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In the early evening on May 14, 2008, twenty-four-year-old Avital Afgin hurried back from her teaching job at a high school in Ashkelon. Leaving her infant son with her mother, she planned to spend some quality time with her two-year-old daughter Tair at the Hutzot Mall and pick up a prescription at the doctor’s clinic on the upper floor. But a Grad rocket fired by terrorists in Gaza changed their plans and almost killed them.

“I was standing outside the door of the doctor’s office when the missile hit. I lost consciousness immediately. When I came to, I couldn’t hear; I couldn’t see. Darkness and dust engulfed me. I groped for Tair with my burnt hand. Blood was everywhere. I started to scream for help.” Avital reels off the memory with such ease that I suspect she has replayed it a hundred times. A beautiful, slim woman with a flawless complexion, Avital’s dark eyes exude warmth and serenity. We are sitting in the lobby of the Bali Hotel perched high above the shimmering Kinneret, where Avital and her family are part of a group of victims of terror from Southern Israel enjoying a much-needed retreat sponsored by OneFamily, Israel’s leading national organization dedicated to the rehabilitation of victims of terror attacks and their families.

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Missiles from Gaza began to rain on Ashkelon, a city of 120,000 people, in July 2006. At the time of the attack on the Hutzot Mall, the alarm meant to warn residents of incoming missiles wasn’t working. The IDF had disconnected the system because five false alarms the previous month had led to panic. Grad rockets (most likely manufactured in Iran) contain an especially large quantity of explosives in their warhead (18 kg, about 40 lbs) and have a fragmentation effect that causes extensive damage. So it isn’t surprising that ninety people were injured in the mall attack.

“Within less than a minute, Magen David Adom paramedics arrived and Tair was rushed to the nearby Barzilai Medical Center,” Avital continues. But it took longer to evacuate Avital. “I didn’t feel any pain despite the burns and injuries; I just longed to be on a stretcher,” recalls Avital. “My body felt heavy, lifeless, dead. I wanted to fall asleep, but people kept slapping my face to keep me awake. Months later, I learned that when I arrived at the hospital, I was classed as badly wounded and Tair as critically wounded.” Avital looks tenderly at Tair who is sitting beside us. When the medical team realized that both Avital and Tair had suffered head injuries, they were immediately flown to Sheba Medical Center, Tel Hashomer, for treatment. “I’ll never forget the panic on the nurse’s face when she noticed blood oozing from my ear,” says Avital.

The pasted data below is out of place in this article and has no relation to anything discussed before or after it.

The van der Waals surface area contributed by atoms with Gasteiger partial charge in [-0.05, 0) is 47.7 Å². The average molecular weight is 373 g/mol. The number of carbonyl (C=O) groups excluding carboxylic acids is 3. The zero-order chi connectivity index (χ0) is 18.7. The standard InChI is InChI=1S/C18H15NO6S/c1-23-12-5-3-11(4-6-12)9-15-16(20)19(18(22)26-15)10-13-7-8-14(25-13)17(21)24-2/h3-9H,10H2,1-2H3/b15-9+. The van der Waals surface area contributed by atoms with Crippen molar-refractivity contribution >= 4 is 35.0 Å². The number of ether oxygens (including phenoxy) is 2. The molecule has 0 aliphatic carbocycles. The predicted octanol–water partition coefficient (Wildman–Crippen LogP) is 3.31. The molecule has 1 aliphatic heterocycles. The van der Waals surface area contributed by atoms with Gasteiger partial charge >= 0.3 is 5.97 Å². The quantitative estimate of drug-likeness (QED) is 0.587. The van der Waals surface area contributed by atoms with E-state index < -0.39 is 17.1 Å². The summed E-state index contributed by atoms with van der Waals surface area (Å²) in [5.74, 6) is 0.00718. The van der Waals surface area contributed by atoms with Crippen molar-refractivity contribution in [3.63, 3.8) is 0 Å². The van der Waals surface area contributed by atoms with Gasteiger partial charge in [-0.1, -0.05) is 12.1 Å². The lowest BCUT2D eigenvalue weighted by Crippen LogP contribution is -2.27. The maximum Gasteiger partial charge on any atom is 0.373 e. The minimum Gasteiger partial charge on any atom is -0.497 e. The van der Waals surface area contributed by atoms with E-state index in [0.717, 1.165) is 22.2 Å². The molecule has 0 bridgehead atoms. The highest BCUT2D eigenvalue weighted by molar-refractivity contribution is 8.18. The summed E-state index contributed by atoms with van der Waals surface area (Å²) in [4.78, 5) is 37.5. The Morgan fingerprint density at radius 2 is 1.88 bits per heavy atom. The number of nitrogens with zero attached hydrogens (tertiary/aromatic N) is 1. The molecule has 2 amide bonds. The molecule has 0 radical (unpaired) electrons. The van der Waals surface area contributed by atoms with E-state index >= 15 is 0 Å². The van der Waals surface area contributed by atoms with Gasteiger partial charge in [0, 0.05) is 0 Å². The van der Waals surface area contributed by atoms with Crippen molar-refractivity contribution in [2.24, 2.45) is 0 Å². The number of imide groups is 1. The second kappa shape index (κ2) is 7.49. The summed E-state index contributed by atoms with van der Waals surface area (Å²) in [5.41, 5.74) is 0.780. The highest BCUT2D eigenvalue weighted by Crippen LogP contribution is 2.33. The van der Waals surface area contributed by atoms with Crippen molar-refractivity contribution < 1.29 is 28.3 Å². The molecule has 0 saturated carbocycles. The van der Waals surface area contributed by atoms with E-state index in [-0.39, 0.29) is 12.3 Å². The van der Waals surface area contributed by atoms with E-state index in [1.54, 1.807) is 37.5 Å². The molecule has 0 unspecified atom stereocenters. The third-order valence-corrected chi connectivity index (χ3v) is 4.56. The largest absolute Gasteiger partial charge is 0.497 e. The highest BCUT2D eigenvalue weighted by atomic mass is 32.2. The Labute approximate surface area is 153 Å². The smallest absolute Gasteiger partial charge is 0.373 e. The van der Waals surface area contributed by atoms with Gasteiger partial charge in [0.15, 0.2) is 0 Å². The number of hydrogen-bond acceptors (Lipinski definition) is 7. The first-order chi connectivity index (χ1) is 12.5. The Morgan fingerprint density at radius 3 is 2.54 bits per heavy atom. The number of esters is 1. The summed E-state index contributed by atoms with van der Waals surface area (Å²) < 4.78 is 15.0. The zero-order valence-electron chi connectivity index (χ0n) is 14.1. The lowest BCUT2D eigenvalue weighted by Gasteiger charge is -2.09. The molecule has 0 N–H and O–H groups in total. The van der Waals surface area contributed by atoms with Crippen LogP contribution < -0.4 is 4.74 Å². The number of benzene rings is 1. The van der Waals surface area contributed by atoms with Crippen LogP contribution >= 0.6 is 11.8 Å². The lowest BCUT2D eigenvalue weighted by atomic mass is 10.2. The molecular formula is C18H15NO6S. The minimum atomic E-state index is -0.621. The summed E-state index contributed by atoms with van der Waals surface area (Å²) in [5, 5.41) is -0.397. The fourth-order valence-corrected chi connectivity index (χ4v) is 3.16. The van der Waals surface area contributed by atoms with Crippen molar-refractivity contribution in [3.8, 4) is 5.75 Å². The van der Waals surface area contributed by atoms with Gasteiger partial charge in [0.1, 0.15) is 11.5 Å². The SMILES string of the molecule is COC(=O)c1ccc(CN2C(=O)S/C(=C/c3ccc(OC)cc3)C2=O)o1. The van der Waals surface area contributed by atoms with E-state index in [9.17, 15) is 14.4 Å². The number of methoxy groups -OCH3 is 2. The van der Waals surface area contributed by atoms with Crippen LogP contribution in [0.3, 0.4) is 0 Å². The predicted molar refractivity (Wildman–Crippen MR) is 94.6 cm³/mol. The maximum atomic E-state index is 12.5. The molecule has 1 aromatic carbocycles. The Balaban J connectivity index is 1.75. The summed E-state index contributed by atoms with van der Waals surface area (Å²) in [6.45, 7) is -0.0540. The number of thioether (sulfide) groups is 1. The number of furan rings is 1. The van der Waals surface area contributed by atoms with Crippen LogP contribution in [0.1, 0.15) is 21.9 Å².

Back at home, Avital’s mother got a call from an aunt in Netanya. “Putting the puzzle pieces together, they realized it was likely that I had been injured.” Prayers helped: my husband was taken to all the rabbis to get their blessing.

Rock-Hard Faith

Doctor Daniel Simon, Head of the Trauma Center at the Sheba Medical Center, had just completed his shift when he heard of the attack in Ahskelon. When he heard that no patients would be flown to the hospital, he headed home. He had just driven into his parking lot when he received an urgent call summoning him back. He was part of the team of surgeons that worked on Avital for thirteen hours of surgery. “When I surfaced from the anesthesia, I was surrounded by doctors, each one waiting to see the results of his work,” Avital recalls with a thin smile. “They told me that it was a miracle I had survived and that the bleeding in my brain had somehow stopped without intervention. I instinctively replied Baruch Hashem. My reply incensed one of the doctors. ‘Who put you here in the first place?’ he snapped.” While the rest of the medical team tried to hush the irate doctor, Avital replied, “Hashem is allowed to say ‘no.’ He’s allowed to give a potch.”

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Rhona Lewis made aliyah more than 20 years ago from Kenya and is now living in Beit Shemesh. A writer and journalist who contributes frequently to The Jewish Press’s Olam Yehudi magazine, she divides her time between her family and her work.

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